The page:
huckleberry finn

Topics: Adventures of Huckleberry Finn, Mark Twain, Tom Sawyer Pages: 6 (1302 words) Published: February 5, 2014
Tone: The tone of Huckleberry Finn is innocent to me. Huckleberry is a young boy that is just now being educated against his personal preference and he doesn’t fully understand the concepts of religion, education and life itself. “Then she told me all about the bad place, and I said I wished I was there. She got all mad then, but I didn’t mean no harm.”

Another example of tone is informal humor. Huckleberry is says and does things throughout the story that were not initially supposed to be. “Hello Jim, have I been asleep? Why didn’t you stir me up?” in this quote Huckleberry is trying to persuade Jim into believing that it was all just a vivid dream.

Mood: The mood of this story is adventurous and dangerous. To me, Huckleberry makes a lot of daring moves throughout his adventures that create suspense and thrill. “Well last I pulled out a piece of my hair and blooded it all up.”

Satire: Religion is one of the most often used of Twain's satire. He speaks through Huck declaring it, at least as it was taught, to be irrelevant to the average person's life, "Here she was a-bothering about Moses, which was no kin to her, and no use to anybody, being gone, you see.”

Irony: Huck joins in the common belief that blacks are less intelligent than whites. Therefore, he seems astonished that Jim has such a "level head". 'Well,' says I, 'you done it, but I didn't think you could. It ain't no slouch of a name to spell-right off without studying.'

Hyperbole: Huck and Jim talk about King Solomon and how he had “about a million wives” when, in reality, he didn’t. “Solomon had one; he had about a million wives."

Paradox: In order for Huck to do the right thing and free Jim he must break the law. Once Jim and Huck pass Cairo, and miss the chance to travel north to freedom. From this point on they are, in fact, moving further and further away from the goal of the original escape and heading towards the place which for Jim is the worst possible place on earth, New Orleans, the heart of the slave trade.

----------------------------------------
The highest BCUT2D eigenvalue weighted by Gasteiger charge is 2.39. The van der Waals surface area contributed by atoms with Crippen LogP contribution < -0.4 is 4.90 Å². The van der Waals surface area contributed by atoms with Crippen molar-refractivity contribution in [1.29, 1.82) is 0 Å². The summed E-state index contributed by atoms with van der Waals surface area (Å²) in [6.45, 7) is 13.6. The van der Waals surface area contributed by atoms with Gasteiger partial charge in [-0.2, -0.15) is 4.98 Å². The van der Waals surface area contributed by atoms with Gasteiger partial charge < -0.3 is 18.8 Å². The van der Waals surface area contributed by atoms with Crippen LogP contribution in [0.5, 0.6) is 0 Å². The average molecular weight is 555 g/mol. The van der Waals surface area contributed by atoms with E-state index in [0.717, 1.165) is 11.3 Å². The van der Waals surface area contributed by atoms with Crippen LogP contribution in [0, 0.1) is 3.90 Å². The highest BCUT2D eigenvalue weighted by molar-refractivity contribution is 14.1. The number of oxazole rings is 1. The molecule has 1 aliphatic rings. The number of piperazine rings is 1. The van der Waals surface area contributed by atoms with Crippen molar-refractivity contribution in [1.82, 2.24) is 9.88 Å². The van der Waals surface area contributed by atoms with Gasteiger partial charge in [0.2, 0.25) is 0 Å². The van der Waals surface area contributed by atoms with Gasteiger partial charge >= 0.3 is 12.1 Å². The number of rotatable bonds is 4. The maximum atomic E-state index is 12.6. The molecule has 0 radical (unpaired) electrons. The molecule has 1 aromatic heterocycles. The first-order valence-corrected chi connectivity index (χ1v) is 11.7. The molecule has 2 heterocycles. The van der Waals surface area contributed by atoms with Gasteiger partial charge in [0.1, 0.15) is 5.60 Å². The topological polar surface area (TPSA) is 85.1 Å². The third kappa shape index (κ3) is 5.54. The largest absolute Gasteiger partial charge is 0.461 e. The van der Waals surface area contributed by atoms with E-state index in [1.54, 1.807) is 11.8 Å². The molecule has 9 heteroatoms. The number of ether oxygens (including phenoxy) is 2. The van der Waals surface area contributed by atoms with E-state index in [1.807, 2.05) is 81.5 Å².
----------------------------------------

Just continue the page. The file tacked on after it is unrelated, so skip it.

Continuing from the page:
Literary period: The practice of religion in the book gives us a look at the time period that it was before our era. Commonly religion is not practiced at such a rigorous pace that it is in the book. Also the racial factors in the book gives you a time frame. Slavery and harsh racism is still in tact in Huckleberry’s generation. “doan’ hurt me-Don’t!”

Figurative language: onomatopoeia : “I hear a plunkety-plunk, plunkety-plunk, and say to myself, horses are coming..” metaphor: "...he looked that grand and good and pious that you’d say he had walked right out of the ark, and maybe was old Leviticus himself." Simile: "...the lid raises up and the rest of it goes down till it’s below my chin, and then it ain’t rightly a hat at all, but more like my head was shoved up through a jint o’ stove-pipe."

Archetypes:

Huck plays the role of Hero. He is the protagonist who runs away from his hometown in search of a better and laid back life, while helping his friend Jim, a runaway slave of Mrs. Watson’s accomplish his goal of freedom. He begins on a journey with Jim, and comes across scares, thrills and conflicts throughout his adventurous tale.

The Duke and king are the Deceptive. They create false personas, and trick people throughout their travels with Huck. Such as the play and pretending to be the false heirs, which eventually comes to an end.

The river could be the archetype of change and travel into a new. Jim and Huck fall asleep on the raft, and when they wake to a new day, they have changed location and sense, they must get a feel for where they are in the river, how much closer they are to a destination, and if it safe. Dangers on the river also cause a change in attitude and motives.

Essay questions

1.    In the novel education is viewed in several different ways. For example, the widow views education as something of upmost importance and as a necessity, but Huck Finn’s dad views it as a disgrace...
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